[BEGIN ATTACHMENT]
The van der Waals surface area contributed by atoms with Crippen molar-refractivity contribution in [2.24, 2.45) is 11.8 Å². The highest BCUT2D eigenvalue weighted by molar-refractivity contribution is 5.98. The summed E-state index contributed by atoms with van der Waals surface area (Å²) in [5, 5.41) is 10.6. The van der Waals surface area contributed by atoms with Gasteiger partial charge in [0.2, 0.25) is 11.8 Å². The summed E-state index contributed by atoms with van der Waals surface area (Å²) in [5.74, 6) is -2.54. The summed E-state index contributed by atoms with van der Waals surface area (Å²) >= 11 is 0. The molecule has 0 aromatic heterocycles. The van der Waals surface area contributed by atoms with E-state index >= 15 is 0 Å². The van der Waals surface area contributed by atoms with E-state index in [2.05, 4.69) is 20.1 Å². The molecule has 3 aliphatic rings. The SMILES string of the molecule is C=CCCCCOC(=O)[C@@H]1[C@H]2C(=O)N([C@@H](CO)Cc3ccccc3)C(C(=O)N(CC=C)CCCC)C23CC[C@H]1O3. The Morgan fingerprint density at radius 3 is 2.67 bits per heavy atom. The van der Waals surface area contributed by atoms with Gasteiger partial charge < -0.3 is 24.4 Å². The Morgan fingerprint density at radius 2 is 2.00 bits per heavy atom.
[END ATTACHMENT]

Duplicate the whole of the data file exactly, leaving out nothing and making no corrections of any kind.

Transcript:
The van der Waals surface area contributed by atoms with Crippen molar-refractivity contribution in [2.24, 2.45) is 11.8 Å². The highest BCUT2D eigenvalue weighted by molar-refractivity contribution is 5.98. The summed E-state index contributed by atoms with van der Waals surface area (Å²) in [5, 5.41) is 10.6. The van der Waals surface area contributed by atoms with Gasteiger partial charge in [0.2, 0.25) is 11.8 Å². The summed E-state index contributed by atoms with van der Waals surface area (Å²) in [5.74, 6) is -2.54. The summed E-state index contributed by atoms with van der Waals surface area (Å²) >= 11 is 0. The molecule has 0 aromatic heterocycles. The van der Waals surface area contributed by atoms with E-state index >= 15 is 0 Å². The van der Waals surface area contributed by atoms with E-state index in [2.05, 4.69) is 20.1 Å². The molecule has 3 aliphatic rings. The SMILES string of the molecule is C=CCCCCOC(=O)[C@@H]1[C@H]2C(=O)N([C@@H](CO)Cc3ccccc3)C(C(=O)N(CC=C)CCCC)C23CC[C@H]1O3. The Morgan fingerprint density at radius 3 is 2.67 bits per heavy atom. The van der Waals surface area contributed by atoms with Gasteiger partial charge < -0.3 is 24.4 Å². The Morgan fingerprint density at radius 2 is 2.00 bits per heavy atom.